DAC is home to high-profile research, garnering recognition within and beyond the data analytics community.
Our talented team has been recognized with many competitive research awards and featured in major news and media outlets such as the Wall Street Journal, Newsweek, the Boston Globe and the Chronicle of Higher Education.
DAC faculty member, Aditya Prakash has co-authored a book titled “The Global Cyber-Vulnerability Report,” in collaboration with the University of Maryland Institute for Advanced Computer Studies.
This book establishes metrics to measure cyber-vulnerability of countries and quantify the cyber-vulnerability of countries. In addition, it offers useful data-driven policy advice for law-makers and policy-makers in each country. It is also the first that uses cyber-vulnerability data to explore the vulnerability of over four million machines per year, covering a two-year period as reported by Symantec. Analyzing more than 20 billion telemetry reports comprising malware and binary reputation reports, this book quantifies the cyber-vulnerability of 44 countries for which at least 500 hosts were monitored.
Devi Parikh, DAC faculty member and assistant professor of the department of electrical and computer engineering received the Office of Naval Research Young Investigators Award, one of the oldest and most selective scientific research advancement programs in the country!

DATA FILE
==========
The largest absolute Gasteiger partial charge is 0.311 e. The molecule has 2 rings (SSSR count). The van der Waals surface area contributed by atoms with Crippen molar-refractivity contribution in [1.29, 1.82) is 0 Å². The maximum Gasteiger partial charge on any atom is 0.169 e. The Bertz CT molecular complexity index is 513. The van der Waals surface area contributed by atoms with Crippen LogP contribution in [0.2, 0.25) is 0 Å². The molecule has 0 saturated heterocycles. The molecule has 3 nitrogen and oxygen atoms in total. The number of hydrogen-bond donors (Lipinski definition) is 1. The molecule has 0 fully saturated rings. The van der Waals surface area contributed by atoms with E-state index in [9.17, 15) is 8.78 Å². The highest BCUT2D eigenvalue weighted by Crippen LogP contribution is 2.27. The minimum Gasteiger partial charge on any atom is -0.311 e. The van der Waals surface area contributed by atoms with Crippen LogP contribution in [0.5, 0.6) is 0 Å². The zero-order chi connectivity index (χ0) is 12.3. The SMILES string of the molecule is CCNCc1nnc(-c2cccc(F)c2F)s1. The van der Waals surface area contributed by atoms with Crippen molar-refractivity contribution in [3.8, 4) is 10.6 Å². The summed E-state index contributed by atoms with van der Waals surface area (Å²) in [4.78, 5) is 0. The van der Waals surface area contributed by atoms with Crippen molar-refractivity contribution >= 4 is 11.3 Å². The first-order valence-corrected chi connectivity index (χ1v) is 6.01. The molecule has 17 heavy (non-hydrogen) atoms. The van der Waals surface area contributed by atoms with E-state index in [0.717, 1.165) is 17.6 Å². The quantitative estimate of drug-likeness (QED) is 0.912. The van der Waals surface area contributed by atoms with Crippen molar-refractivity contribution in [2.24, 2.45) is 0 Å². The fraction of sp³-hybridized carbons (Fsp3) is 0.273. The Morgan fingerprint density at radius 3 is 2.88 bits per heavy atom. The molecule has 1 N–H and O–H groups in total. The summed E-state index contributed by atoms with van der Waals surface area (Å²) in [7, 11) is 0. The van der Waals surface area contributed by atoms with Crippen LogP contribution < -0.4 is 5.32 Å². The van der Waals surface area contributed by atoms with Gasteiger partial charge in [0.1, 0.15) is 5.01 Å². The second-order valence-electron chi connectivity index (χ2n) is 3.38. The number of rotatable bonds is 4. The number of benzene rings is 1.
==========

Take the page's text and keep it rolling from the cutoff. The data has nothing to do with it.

Parikh is being recognized for her exceptionally creative research which holds promise across a range of naval-relevant science and technology areas. Click here to read more about her award.
Chris North with DAC Ph.D. students from the InfoVis Lab.
DAC associate director, Chris North, along with other Virginia Tech researchers led by Joseph Gabbard, associate professor in the Department of Industrial and Systems Engineering, received a grant from Microsoft for the amount of $100,000. The grant will be used to explore the potential uses of its HoloLens devices for advancing research in the area of mixed reality and the possibilities of holographic computing. The team of researchers includes faculty from theInstitute for Creativity, Arts, and Technology and the Center for Human-Computer Interaction. To read more about this grant click here.